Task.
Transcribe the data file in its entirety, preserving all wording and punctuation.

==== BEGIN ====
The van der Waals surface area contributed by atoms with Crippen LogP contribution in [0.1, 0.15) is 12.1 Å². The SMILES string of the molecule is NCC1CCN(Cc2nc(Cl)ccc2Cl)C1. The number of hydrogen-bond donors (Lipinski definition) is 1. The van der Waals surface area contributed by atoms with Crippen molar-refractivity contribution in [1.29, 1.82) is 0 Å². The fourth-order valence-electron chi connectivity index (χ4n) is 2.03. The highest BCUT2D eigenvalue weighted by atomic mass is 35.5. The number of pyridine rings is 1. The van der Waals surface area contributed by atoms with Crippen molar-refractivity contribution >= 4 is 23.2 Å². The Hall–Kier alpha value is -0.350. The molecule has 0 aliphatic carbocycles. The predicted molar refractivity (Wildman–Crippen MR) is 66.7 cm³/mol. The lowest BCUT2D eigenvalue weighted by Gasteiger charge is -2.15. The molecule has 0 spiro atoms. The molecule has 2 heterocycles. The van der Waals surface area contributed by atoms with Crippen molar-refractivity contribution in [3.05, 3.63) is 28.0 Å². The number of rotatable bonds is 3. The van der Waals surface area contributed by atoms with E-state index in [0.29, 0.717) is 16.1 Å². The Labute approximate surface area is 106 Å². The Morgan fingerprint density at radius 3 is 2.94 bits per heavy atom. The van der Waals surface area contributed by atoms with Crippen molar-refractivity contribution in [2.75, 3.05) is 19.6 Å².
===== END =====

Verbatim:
The van der Waals surface area contributed by atoms with Crippen LogP contribution in [0.1, 0.15) is 12.1 Å². The SMILES string of the molecule is NCC1CCN(Cc2nc(Cl)ccc2Cl)C1. The number of hydrogen-bond donors (Lipinski definition) is 1. The van der Waals surface area contributed by atoms with Crippen molar-refractivity contribution in [1.29, 1.82) is 0 Å². The fourth-order valence-electron chi connectivity index (χ4n) is 2.03. The highest BCUT2D eigenvalue weighted by atomic mass is 35.5. The number of pyridine rings is 1. The van der Waals surface area contributed by atoms with Crippen molar-refractivity contribution >= 4 is 23.2 Å². The Hall–Kier alpha value is -0.350. The molecule has 0 aliphatic carbocycles. The predicted molar refractivity (Wildman–Crippen MR) is 66.7 cm³/mol. The lowest BCUT2D eigenvalue weighted by Gasteiger charge is -2.15. The molecule has 0 spiro atoms. The molecule has 2 heterocycles. The van der Waals surface area contributed by atoms with Crippen molar-refractivity contribution in [3.05, 3.63) is 28.0 Å². The number of rotatable bonds is 3. The van der Waals surface area contributed by atoms with E-state index in [0.29, 0.717) is 16.1 Å². The Labute approximate surface area is 106 Å². The Morgan fingerprint density at radius 3 is 2.94 bits per heavy atom. The van der Waals surface area contributed by atoms with Crippen molar-refractivity contribution in [2.75, 3.05) is 19.6 Å².